Control fruit softened to less than 23 N in the outer and inner cortex and TTS exceeded 0.6 mm after all storage durations (Figs. 13). Fruit treated with 1-MCP did not soften in the outer cortex relative to harvest after 3 m (Table 2), softened with increased pO2 after 6 m but not to below 23 N, and to less than 23 N if stored in 3 kPa O2 or higher after 9 m. Inner cortex firmness of 1-MCP fruit was less than at harvest after 3 m but was above 23 N. Inner cortex firmness was also above 23 N after 6 m although values decreased with increased pO2. After 9 m, inner cortex firmness of 1-MCP fruit decreased with increased pO2 but only fruit stored in air were less than 23 N. TTS for 1-MCP fruit increased with storage pO2 after 6 and 9 m; however, only fruit stored 9 m in 3 or 5 kPa O2 or air had values similar to control fruit.

Fig. 1.
Fig. 1.

‘d‘Anjou’ pear firmness (N) in the outer 8 mm cortex after storage. Fruit were exposed to 0 (control) or 12.6 μmol·L−1 1-MCP for 16 h after harvest then stored at 0.5 °C in air or 1–5 kPa O2 and 0.5 kPa CO2 for 3, 6, or 9 months. Fruit held 7 d at 20 °C after removal from storage. Values are means, n = 9 replicates of 6 fruit. *All controls decayed after 9 months. Dashed line at 23 N is threshold of consumer acceptance for ‘d’Anjou’ firmness.

Citation: HortScience horts 52, 10; 10.21273/HORTSCI12286-17

Fig. 2.
Fig. 2.

‘d‘Anjou’ pear firmness (N) after storage in cortex region 8 mm to core line. Fruit were exposed to 0 (control) or 12.6 μmol·L−1 1-MCP for 16 h then stored at 0.5 °C in air or 1–5 kPa O2 and 0.5 kPa CO2 for 3, 6, or 9 months. Fruit held 7 d at 20 °C after removal from storage. Values are means, n = 9 replicates of 6 fruit. *All controls decayed after 9 months.

Citation: HortScience horts 52, 10; 10.21273/HORTSCI12286-17

Fig. 3.
Fig. 3.

‘d‘Anjou’ pear tissue tensile strength after storage. Fruit were exposed after harvest to 0 (control) or 12.6 μmol·L−1 1-MCP for 16 h then stored at 0.5 °C in air or 1–5 kPa O2 and 0.5 kPa CO2 for 3, 6, or 9 months. Fruit held 7 d at 20 °C after removal from storage. Values are means, n = 9 replicates of 6 fruit. *All controls decayed after 9 months.

Citation: HortScience horts 52, 10; 10.21273/HORTSCI12286-17

Table 2.

Mean ‘d‘Anjou’ firmness and tissue tensile strength (TTS) at harvest and after 3 mo. cold storage plus 7 d at 20 °C. Fruit were exposed to 0 or 12.6 μmol·L−1 1-MCP for 16 h after harvest then stored at 0.5 °C in air or 1–5 kPa O2 and 0.5 kPa CO2. Fruit held 7 d at 20 °C after removal from storage.

Table 2.

Peel hue decreased with increased storage duration except for 1-MCP fruit stored in 1 kPa O2 (Fig. 4). Values for 1-MCP fruit usually were higher compared with those for controls for the same storage duration and pO2. For 1-MCP fruit stored in 3 or 5 kPa O2, hue was similar after 3 and 6 m but lower after 9 m. Hue was lowest for fruit stored in air regardless of storage duration for controls and 1-MCP fruit. TA decreased with storage duration (Fig. 5). Control fruit stored in air had the lowest value after 6 m, and values for controls stored in 3 or 5 kPa O2 were lower compared with fruit stored in 1 kPa O2 after 9 m. Values decreased with increased pO2 for 1-MCP fruit after 9 m.

Fig. 4.
Fig. 4.

‘d‘Anjou’ pear peel hue after storage. Fruit were exposed after harvest to 0 (control) or 12.6 μmol·L−1 1-MCP for 16 h then stored at 0.5 °C in air or 1–5 kPa O2 and 0.5 kPa CO2 for 3, 6, or 9 months. Fruit held 7 d at 20 °C after removal from storage. Values are means, n = 9 replicates of 6 fruit. *All controls decayed after 9 months.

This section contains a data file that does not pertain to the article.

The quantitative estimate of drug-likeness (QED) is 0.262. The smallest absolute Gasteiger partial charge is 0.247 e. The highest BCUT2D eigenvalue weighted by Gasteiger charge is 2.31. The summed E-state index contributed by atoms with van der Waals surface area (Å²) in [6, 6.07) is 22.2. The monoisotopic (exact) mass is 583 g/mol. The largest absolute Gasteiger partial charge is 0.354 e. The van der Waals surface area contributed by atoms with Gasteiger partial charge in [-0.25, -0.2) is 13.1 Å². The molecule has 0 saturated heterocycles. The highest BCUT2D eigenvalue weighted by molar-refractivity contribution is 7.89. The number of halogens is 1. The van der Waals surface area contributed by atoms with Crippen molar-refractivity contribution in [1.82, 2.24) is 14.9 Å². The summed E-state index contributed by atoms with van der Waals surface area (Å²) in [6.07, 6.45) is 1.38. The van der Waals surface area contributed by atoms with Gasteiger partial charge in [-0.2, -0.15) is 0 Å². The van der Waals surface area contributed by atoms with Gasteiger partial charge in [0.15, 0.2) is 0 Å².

Citation: HortScience horts 52, 10; 10.21273/HORTSCI12286-17

Fig. 5.
Fig. 5.

‘d‘Anjou’ pear titratable acidity after storage. Fruit were exposed after harvest to 0 (control) or 12.6 μmol·L−1 1-MCP for 16 h then stored at 0.5 °C in air or 1–5 kPa O2 and 0.5 kPa CO2 for 3, 6, or 9 months. Fruit held 7 d at 20 °C after removal from storage. Values are means, n = 9 replicates of 6 fruit. *All controls decayed after 9 months.

Citation: HortScience horts 52, 10; 10.21273/HORTSCI12286-17

Superficial scald developed on control fruit stored in 5 kPa O2 or air after 6 m and on all controls stored in CA after 9 m (Table 3). For fruit with scald, no treatment differences were present for intensity or severity. No 1-MCP fruit developed scald.

Table 3.

‘d‘Anjou’ pear disorders after storage. Fruit were exposed to 0 or 12.6 μmol·L−1 1-MCP for 16 h after harvest then stored at 0.5 °C in air or 1–5 kPa O2 and 0.5 kPa CO2. Fruit held 7 d at 20 °C after removal from storage.

Table 3.

Discussion

Scald development on controls stored in 5 kPa O2 or air for 6 m, and on all CA fruit after 9 m, it is consistent with a relationship between CA pO2, storage duration, and scald development (Chen and Varga, 1997). Scald on control fruit also demonstrated disorder susceptibility in all lots as well as the efficacy of 1-MCP for scald prevention. Softening of control fruit at and after 3 m regardless of storage pO2 indicated sufficient chilling had occurred for ripening to progress (Blankenship and Richardson, 1985).

The lack of scald development through 9 m on 1-MCP fruit stored in CA or air confirms 12.6 μmol·L−1 1-MCP can be sufficient for ‘d’Anjou’ scald control (Chen and Spotts, 2006). This 1-MCP concentration is consistent with the high range currently available commercially (F. Edagi, personal communication). Maintenance of fruit peel green color with hue above 100 occurred only for 1-MCP fruit stored in CA indicating cold storage at 1 °C alone for 9 m is not sufficient to slow chlorophyll degradation to meet market requirements (Chen, 2016).